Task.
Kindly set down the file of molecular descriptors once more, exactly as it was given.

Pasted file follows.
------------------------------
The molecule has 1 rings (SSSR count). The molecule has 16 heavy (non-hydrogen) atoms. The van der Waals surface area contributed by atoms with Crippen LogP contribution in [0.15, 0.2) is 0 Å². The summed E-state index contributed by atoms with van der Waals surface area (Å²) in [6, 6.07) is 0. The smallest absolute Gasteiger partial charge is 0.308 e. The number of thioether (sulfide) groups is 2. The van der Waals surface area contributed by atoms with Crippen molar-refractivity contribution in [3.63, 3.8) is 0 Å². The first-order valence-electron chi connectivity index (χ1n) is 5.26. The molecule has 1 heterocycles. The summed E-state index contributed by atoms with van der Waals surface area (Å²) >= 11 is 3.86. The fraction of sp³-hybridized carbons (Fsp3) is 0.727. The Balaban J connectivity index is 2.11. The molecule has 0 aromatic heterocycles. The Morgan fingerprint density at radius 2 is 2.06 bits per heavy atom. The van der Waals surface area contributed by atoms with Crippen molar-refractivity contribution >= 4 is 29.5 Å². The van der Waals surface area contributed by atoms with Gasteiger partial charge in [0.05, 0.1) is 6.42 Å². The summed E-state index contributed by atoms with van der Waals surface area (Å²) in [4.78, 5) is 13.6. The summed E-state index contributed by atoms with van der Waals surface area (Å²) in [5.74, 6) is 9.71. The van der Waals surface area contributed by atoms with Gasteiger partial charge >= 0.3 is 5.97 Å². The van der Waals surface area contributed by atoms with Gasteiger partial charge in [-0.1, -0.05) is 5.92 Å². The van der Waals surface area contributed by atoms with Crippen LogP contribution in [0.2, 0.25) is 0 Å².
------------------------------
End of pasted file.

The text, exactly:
The molecule has 1 rings (SSSR count). The molecule has 16 heavy (non-hydrogen) atoms. The van der Waals surface area contributed by atoms with Crippen LogP contribution in [0.15, 0.2) is 0 Å². The summed E-state index contributed by atoms with van der Waals surface area (Å²) in [6, 6.07) is 0. The smallest absolute Gasteiger partial charge is 0.308 e. The number of thioether (sulfide) groups is 2. The van der Waals surface area contributed by atoms with Crippen molar-refractivity contribution in [3.63, 3.8) is 0 Å². The first-order valence-electron chi connectivity index (χ1n) is 5.26. The molecule has 1 heterocycles. The summed E-state index contributed by atoms with van der Waals surface area (Å²) >= 11 is 3.86. The fraction of sp³-hybridized carbons (Fsp3) is 0.727. The Balaban J connectivity index is 2.11. The molecule has 0 aromatic heterocycles. The Morgan fingerprint density at radius 2 is 2.06 bits per heavy atom. The van der Waals surface area contributed by atoms with Crippen molar-refractivity contribution >= 4 is 29.5 Å². The van der Waals surface area contributed by atoms with Gasteiger partial charge in [0.05, 0.1) is 6.42 Å². The summed E-state index contributed by atoms with van der Waals surface area (Å²) in [4.78, 5) is 13.6. The summed E-state index contributed by atoms with van der Waals surface area (Å²) in [5.74, 6) is 9.71. The van der Waals surface area contributed by atoms with Gasteiger partial charge >= 0.3 is 5.97 Å². The van der Waals surface area contributed by atoms with Gasteiger partial charge in [-0.1, -0.05) is 5.92 Å². The van der Waals surface area contributed by atoms with Crippen LogP contribution in [0.2, 0.25) is 0 Å².